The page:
Chinese root CA issues rogue/fake certificates

Matt Palmer mpalmer at
Thu Sep 8 06:09:43 UTC 2016

On Wed, Sep 07, 2016 at 04:15:47PM -0700, Eric Kuhnke wrote:
> Further update on all known suspicious activity from Wosign:
> Seriously, what level of malice and/or incompetence does one have to rise
> to in order to be removed from the Mozilla (and hopefully Microsoft and
> Chrome) trusted root CA store?  Is this not sufficient?

At this point, it's pretty clear that WoSign as an operational CA is going
to be no more, at least as far as Mozilla is concerned.  The number of
issues is immense, and nobody on m.d.s.p is arguing in favour of keeping the
root (except WoSign).  The other major trust stores are completely opaque as
to their process, but a root pulled from Mozilla is practically dead in the

The problem is that just pulling the root is extremely damaging -- to
Mozilla, and to the ecosystem.  If a root gets pulled, all the sites that
are currently using a WoSign-issued cert "stop working".  Since plenty of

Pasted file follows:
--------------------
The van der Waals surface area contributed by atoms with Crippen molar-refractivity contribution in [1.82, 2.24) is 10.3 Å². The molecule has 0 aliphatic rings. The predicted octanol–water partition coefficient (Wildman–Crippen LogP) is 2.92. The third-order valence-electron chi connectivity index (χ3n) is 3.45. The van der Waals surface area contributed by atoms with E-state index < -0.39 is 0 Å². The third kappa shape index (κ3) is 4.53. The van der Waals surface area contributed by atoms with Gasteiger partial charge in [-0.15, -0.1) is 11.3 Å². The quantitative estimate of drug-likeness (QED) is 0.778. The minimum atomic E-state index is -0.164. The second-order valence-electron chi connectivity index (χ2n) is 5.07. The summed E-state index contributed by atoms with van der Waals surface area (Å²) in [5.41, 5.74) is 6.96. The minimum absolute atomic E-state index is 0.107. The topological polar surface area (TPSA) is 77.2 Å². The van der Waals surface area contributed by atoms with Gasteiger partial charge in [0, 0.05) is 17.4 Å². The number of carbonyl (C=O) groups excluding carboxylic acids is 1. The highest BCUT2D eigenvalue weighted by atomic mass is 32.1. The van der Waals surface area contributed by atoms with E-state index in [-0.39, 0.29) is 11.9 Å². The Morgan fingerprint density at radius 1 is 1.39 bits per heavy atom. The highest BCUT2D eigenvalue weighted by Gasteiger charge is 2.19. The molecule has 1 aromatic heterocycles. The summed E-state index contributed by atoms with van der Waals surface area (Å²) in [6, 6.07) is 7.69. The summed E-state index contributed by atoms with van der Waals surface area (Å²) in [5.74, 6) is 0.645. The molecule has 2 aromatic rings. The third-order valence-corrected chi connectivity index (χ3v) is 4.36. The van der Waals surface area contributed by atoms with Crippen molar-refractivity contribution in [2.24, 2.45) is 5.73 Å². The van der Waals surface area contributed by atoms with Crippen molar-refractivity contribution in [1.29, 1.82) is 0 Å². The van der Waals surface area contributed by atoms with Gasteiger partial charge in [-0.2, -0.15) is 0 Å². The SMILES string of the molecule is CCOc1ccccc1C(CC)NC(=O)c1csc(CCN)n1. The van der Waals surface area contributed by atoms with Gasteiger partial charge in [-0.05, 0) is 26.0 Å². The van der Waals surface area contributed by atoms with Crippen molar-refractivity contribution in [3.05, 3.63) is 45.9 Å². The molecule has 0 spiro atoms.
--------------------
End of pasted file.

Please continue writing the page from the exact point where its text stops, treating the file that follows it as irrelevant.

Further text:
people use WoSign certs (in China, as well as their "free" issuance
offering), a lot of sites go dead all at once.  Since users cannot stand to
not have their dancing kitten gifs, they'll barge through any barrier you
put in place, whether that be clicking past warnings or switching to another
browser.  Mozilla doesn't want to lose (more) market share, and training
people to click past security warnings is a really, really dumb move.

There are a number of things that could be done to reduce the mess of a
pulled root, but many of them involve the cooperation of the CA being
pulled, and it's highly unlikely that they'd be in a cooperative mood.

The relevant discussion at the moment is around how best to cause
WoSign to no longer be trusted, *without* causing collateral damage (or at
least minimising it).  Certificate Transparency can help, maybe, but
CT isn't a live query mechanism, and shipping a giant whitelist of all valid
WoSign certs is... large.

Honest Achmed had the right idea.

- Matt

Nit-pickers' corner: Chrome uses the OS trust store; Google doesn't run its
own trust store for Chrome, although it does maintain *something* for
Android.  Chrome has a cert blacklist, and its own EV treatment criteria,
but no trust store as such.

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